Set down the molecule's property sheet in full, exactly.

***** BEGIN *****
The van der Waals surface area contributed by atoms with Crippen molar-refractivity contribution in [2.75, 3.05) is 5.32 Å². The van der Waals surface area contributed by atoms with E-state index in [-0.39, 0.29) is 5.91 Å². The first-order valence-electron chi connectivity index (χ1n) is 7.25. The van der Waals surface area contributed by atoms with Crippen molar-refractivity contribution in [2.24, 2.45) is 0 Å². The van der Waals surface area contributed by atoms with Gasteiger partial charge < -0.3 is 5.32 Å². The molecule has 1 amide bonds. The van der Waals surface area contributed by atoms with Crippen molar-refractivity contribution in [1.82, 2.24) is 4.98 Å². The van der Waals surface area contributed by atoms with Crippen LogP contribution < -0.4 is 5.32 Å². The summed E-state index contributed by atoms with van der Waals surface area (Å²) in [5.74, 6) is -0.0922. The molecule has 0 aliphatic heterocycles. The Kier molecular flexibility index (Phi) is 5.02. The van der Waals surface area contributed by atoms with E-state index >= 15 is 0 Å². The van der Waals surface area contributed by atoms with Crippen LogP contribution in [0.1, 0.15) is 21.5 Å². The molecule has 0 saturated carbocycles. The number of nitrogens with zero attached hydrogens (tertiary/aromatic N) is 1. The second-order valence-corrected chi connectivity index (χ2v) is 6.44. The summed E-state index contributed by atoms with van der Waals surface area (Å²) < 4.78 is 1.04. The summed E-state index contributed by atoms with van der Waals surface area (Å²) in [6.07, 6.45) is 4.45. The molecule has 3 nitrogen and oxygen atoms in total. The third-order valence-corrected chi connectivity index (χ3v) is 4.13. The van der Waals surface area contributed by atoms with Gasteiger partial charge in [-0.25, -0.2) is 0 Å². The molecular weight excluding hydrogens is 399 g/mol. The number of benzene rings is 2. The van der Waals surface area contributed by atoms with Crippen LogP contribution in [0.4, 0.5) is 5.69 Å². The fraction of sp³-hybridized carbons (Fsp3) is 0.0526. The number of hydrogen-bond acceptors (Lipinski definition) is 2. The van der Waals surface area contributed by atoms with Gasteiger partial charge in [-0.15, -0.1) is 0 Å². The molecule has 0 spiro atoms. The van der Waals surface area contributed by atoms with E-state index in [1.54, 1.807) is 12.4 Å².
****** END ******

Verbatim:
The van der Waals surface area contributed by atoms with Crippen molar-refractivity contribution in [2.75, 3.05) is 5.32 Å². The van der Waals surface area contributed by atoms with E-state index in [-0.39, 0.29) is 5.91 Å². The first-order valence-electron chi connectivity index (χ1n) is 7.25. The van der Waals surface area contributed by atoms with Crippen molar-refractivity contribution in [2.24, 2.45) is 0 Å². The van der Waals surface area contributed by atoms with Gasteiger partial charge < -0.3 is 5.32 Å². The molecule has 1 amide bonds. The van der Waals surface area contributed by atoms with Crippen molar-refractivity contribution in [1.82, 2.24) is 4.98 Å². The van der Waals surface area contributed by atoms with Crippen LogP contribution < -0.4 is 5.32 Å². The summed E-state index contributed by atoms with van der Waals surface area (Å²) in [5.74, 6) is -0.0922. The molecule has 0 aliphatic heterocycles. The Kier molecular flexibility index (Phi) is 5.02. The van der Waals surface area contributed by atoms with E-state index >= 15 is 0 Å². The van der Waals surface area contributed by atoms with Crippen LogP contribution in [0.1, 0.15) is 21.5 Å². The molecule has 0 saturated carbocycles. The number of nitrogens with zero attached hydrogens (tertiary/aromatic N) is 1. The second-order valence-corrected chi connectivity index (χ2v) is 6.44. The summed E-state index contributed by atoms with van der Waals surface area (Å²) < 4.78 is 1.04. The summed E-state index contributed by atoms with van der Waals surface area (Å²) in [6.07, 6.45) is 4.45. The molecule has 3 nitrogen and oxygen atoms in total. The third-order valence-corrected chi connectivity index (χ3v) is 4.13. The van der Waals surface area contributed by atoms with Gasteiger partial charge in [-0.25, -0.2) is 0 Å². The molecular weight excluding hydrogens is 399 g/mol. The number of benzene rings is 2. The van der Waals surface area contributed by atoms with Crippen LogP contribution in [0.4, 0.5) is 5.69 Å². The fraction of sp³-hybridized carbons (Fsp3) is 0.0526. The number of hydrogen-bond acceptors (Lipinski definition) is 2. The van der Waals surface area contributed by atoms with Gasteiger partial charge in [-0.15, -0.1) is 0 Å². The molecule has 0 spiro atoms. The van der Waals surface area contributed by atoms with E-state index in [1.54, 1.807) is 12.4 Å².